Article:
Strange Days

Fighting monsters is easy. Maintaining an interstellar relationship? That’s hard.

Adam Strange in his original costume--
Adam Strange in his original costume–

You may remember the announcement last fall that a planet had been discovered orbiting one of the three stars in the Alpha Centauri system, the system closest to our own. In fact, if you’re reading this, chances are pretty good that you do remember. For some comic book fans, though, there was a definite sense of déjà vu to the announcement.

Since the late 1950s, comic readers have had a chance to visit Rann, a planet in the Alpha Centauri system,  and share the adventures of Adam Strange, an archeologist from Earth who, among his accomplishments, redefined the phrase “long commute.”

Adam made his debut in Showcase #17, published by DC Comics in 1958. He was one of two characters DC introduced at that time, in order to capitalize on the interest in outer space spawned by the burgeoning space race between America and the Soviet Union.  Editor Julius Schwartz developed the basic format for the character, but he brought in Gardner Fox, a veteran comic and pulp writer, to co-plot and script the individual stories.

Strange is an archeologist on a dig in South America when, without warning (is there any other way?), he is teleported to Rann. He learns where he is and how he got there from the kindly scientist Sardath and his beautiful daughter Alanna.  It turns out that Sardath has been transmitting something he calls zeta-beams to Earth, in order to communicate with humanity. However, some unknown force has mutated the zeta-beams into a teleportation ray (Don’t you hate it when that happens?)

The effects of zeta-beam wear off, but not before Adam helps to defeat an alien invasion and develops a  crush on Alanna. Even better: more zeta-beams are going to hit Earth, and he knows when and where these events are going to happen.

After his audition in Showcase, Adam earned a berth in Mystery In Space,  where he appeared regularly until 1965.  During this time, the stories were produced by Fox and Schwartz, while Carmine Infantino and Murphy Anderson contributed the art. This is the period when our frequent flyer earned his reputation.

At his best, Adam Strange is a unique combination of  science fiction and super hero elements. The parallels to John Carter are pretty obvious, but it may be worth pointing out that the Silver Age of super-hero comics began in the late 1950s and early ‘60s. Gardner Fox was also writing traditional super-heroes for DC  and didn’t take long for him to have Strange meet Hawkman and the newly-formed Justice League of America. He didn’t wear a mask, or have a secret identity, but he definitely had a secret life. And his super power was something that readers could easily identify with: keen wits and an understanding of science.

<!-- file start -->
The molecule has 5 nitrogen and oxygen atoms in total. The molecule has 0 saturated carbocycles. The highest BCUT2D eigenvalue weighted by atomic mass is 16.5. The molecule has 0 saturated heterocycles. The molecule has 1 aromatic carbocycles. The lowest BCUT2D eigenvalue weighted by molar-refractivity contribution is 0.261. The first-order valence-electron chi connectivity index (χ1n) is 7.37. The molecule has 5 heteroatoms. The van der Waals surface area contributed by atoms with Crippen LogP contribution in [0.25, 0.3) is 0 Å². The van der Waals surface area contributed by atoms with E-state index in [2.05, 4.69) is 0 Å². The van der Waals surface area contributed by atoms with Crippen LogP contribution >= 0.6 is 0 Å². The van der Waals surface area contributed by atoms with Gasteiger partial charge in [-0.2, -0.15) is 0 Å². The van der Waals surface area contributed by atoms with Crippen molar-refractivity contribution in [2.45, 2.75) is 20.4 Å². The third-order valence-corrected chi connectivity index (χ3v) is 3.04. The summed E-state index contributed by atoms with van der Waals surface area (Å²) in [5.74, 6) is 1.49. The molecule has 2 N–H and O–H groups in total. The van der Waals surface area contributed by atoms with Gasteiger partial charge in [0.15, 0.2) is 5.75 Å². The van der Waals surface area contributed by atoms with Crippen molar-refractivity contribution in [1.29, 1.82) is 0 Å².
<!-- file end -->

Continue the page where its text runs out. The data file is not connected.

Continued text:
According to interviews given by both Fox and Schwartz, many of Adam’s adventures began with a cover image, or a specific problem, and the story grew from that.  The problem would often be solved by Strange’s knowledge of science. One side effect of this approach is that the stories often included a piece of scientific trivia.  “The Planet That Came to a Standstill” includes the following footnote: “Experiments with a centrifuge by Navy researchers at Johnsville, Pennsylvania have shown that the human body can withstand the force of 25gs—but theorize it can ‘take’ much greater pressures.”

This focus on real science and problem solving did lead to some contrived situations, and some peculiar covers by modern standards. Sometimes, the problem would have to be explained with text, as seen in the cover for “World War on Earth and Rann,” first published in Mystery In Space #82,  in 1963.  Adam is thinking: “My native planet Earth—and my adopted planet Rann—each in deadly peril! There’s time for me to save only one! Which shall it be?” Still, this emphasis on brainpower over firepower gave the series a distinctive tone.

The Infantino-Anderson art team gave the series an equally distinctive look. Anderson’s meticulous inks grounded Infantino’s flamboyant  designs and together they  created a sense that Rann existed beyond the borders of the page.

Since those early days, Adam has appeared regularly in DC comics.  He’s even been allowed to evolve, to a certain extent. He made Rann his permanent home; married Alanna and they had a daughter, Aleea. One noteworthy appearance was in two issues of Swamp Thing, in 1987, scripted by Alan Moore.

As he did with Swamp Thing, Moore proposed a different version of Strange’s  origin.  According to this story, he was brought to Rann as a breeding stud,  because the native population was primarily sterile  Many of these natives considered Adam to be little better than a trained monkey.

This scenario does explain the discrepancy between the idea of the zeta-beam as communication and the idea of zeta-beam as teleport ray; Sardath was lying. I could never quite buy that Strange was secretly hated by the general populace.  That flew in the face of too many other stories.

Also,  part of the appeal of a sword and planet story—to me, anyway—is watching the protagonist gain a purpose and a sense of empowerment on his new home.   For Adam to be so manipulated for so long didn’t make any sense to me. It still doesn’t.

Adam  Strange has not appeared in DC comic since  DC’s super-hero universe was relaunched as  “The New 52 “ in 2011. He did, however, make an appearance in the animated TV series Young Justice. There was no scientific puzzle for Adam to solve, but he was definitely more interested in out-smarting the enemy rather than overwhelming him. And that was good to see.

 

--and a more recent version (Now with increased guns!)
–and a more recent version (Now with increased guns!)

 

 

 

 

 

 

 

 

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